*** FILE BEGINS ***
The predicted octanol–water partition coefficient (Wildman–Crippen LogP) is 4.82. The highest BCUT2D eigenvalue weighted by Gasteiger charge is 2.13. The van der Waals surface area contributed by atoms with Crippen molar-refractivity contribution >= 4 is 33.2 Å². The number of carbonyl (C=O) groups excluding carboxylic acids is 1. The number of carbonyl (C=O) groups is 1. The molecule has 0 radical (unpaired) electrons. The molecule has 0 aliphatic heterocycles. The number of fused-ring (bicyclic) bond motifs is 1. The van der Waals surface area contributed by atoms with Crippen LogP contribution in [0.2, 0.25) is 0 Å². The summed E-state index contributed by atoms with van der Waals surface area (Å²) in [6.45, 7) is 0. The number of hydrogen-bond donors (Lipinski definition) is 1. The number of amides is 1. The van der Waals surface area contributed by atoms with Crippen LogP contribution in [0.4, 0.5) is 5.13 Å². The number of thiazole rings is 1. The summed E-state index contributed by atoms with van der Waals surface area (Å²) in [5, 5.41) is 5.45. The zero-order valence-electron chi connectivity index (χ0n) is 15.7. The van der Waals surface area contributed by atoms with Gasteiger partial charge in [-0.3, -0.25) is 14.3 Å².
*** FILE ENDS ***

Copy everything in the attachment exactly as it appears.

The predicted octanol–water partition coefficient (Wildman–Crippen LogP) is 4.82. The highest BCUT2D eigenvalue weighted by Gasteiger charge is 2.13. The van der Waals surface area contributed by atoms with Crippen molar-refractivity contribution >= 4 is 33.2 Å². The number of carbonyl (C=O) groups excluding carboxylic acids is 1. The number of carbonyl (C=O) groups is 1. The molecule has 0 radical (unpaired) electrons. The molecule has 0 aliphatic heterocycles. The number of fused-ring (bicyclic) bond motifs is 1. The van der Waals surface area contributed by atoms with Crippen LogP contribution in [0.2, 0.25) is 0 Å². The summed E-state index contributed by atoms with van der Waals surface area (Å²) in [6.45, 7) is 0. The number of hydrogen-bond donors (Lipinski definition) is 1. The number of amides is 1. The van der Waals surface area contributed by atoms with Crippen LogP contribution in [0.4, 0.5) is 5.13 Å². The number of thiazole rings is 1. The summed E-state index contributed by atoms with van der Waals surface area (Å²) in [5, 5.41) is 5.45. The zero-order valence-electron chi connectivity index (χ0n) is 15.7. The van der Waals surface area contributed by atoms with Gasteiger partial charge in [-0.3, -0.25) is 14.3 Å².